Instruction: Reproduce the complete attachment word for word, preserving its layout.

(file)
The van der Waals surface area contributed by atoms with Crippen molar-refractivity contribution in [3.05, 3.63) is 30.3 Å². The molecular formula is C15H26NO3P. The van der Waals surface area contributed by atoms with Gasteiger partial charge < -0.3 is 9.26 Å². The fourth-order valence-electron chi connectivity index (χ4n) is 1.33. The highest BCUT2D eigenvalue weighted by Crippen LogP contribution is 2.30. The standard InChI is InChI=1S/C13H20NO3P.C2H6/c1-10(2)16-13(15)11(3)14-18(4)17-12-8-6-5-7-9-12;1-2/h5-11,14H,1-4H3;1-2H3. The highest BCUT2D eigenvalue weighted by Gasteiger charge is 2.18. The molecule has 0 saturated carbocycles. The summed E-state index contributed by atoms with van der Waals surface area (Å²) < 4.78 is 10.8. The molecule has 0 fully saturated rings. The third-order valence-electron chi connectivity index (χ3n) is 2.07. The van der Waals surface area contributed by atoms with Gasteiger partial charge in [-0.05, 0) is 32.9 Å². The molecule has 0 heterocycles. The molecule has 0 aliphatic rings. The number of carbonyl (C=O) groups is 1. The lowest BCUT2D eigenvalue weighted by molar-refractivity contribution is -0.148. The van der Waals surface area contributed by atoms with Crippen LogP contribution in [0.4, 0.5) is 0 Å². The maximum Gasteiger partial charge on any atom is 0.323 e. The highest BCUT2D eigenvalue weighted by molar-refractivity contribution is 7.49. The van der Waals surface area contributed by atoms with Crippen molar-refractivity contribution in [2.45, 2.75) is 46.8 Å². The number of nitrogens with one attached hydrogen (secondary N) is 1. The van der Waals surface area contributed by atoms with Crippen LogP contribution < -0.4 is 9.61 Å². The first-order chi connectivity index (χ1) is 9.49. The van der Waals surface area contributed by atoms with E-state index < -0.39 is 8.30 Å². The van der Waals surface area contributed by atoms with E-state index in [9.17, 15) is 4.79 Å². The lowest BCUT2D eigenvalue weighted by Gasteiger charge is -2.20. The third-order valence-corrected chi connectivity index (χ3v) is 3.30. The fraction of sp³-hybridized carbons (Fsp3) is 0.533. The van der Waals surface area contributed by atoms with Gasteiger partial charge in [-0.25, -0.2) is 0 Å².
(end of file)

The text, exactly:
The van der Waals surface area contributed by atoms with Crippen molar-refractivity contribution in [3.05, 3.63) is 30.3 Å². The molecular formula is C15H26NO3P. The van der Waals surface area contributed by atoms with Gasteiger partial charge < -0.3 is 9.26 Å². The fourth-order valence-electron chi connectivity index (χ4n) is 1.33. The highest BCUT2D eigenvalue weighted by Crippen LogP contribution is 2.30. The standard InChI is InChI=1S/C13H20NO3P.C2H6/c1-10(2)16-13(15)11(3)14-18(4)17-12-8-6-5-7-9-12;1-2/h5-11,14H,1-4H3;1-2H3. The highest BCUT2D eigenvalue weighted by Gasteiger charge is 2.18. The molecule has 0 saturated carbocycles. The summed E-state index contributed by atoms with van der Waals surface area (Å²) < 4.78 is 10.8. The molecule has 0 fully saturated rings. The third-order valence-electron chi connectivity index (χ3n) is 2.07. The van der Waals surface area contributed by atoms with Gasteiger partial charge in [-0.05, 0) is 32.9 Å². The molecule has 0 heterocycles. The molecule has 0 aliphatic rings. The number of carbonyl (C=O) groups is 1. The lowest BCUT2D eigenvalue weighted by molar-refractivity contribution is -0.148. The van der Waals surface area contributed by atoms with Crippen LogP contribution in [0.4, 0.5) is 0 Å². The maximum Gasteiger partial charge on any atom is 0.323 e. The highest BCUT2D eigenvalue weighted by molar-refractivity contribution is 7.49. The van der Waals surface area contributed by atoms with Crippen molar-refractivity contribution in [2.45, 2.75) is 46.8 Å². The number of nitrogens with one attached hydrogen (secondary N) is 1. The van der Waals surface area contributed by atoms with Crippen LogP contribution < -0.4 is 9.61 Å². The first-order chi connectivity index (χ1) is 9.49. The van der Waals surface area contributed by atoms with E-state index < -0.39 is 8.30 Å². The van der Waals surface area contributed by atoms with E-state index in [9.17, 15) is 4.79 Å². The lowest BCUT2D eigenvalue weighted by Gasteiger charge is -2.20. The third-order valence-corrected chi connectivity index (χ3v) is 3.30. The fraction of sp³-hybridized carbons (Fsp3) is 0.533. The van der Waals surface area contributed by atoms with Gasteiger partial charge in [-0.25, -0.2) is 0 Å².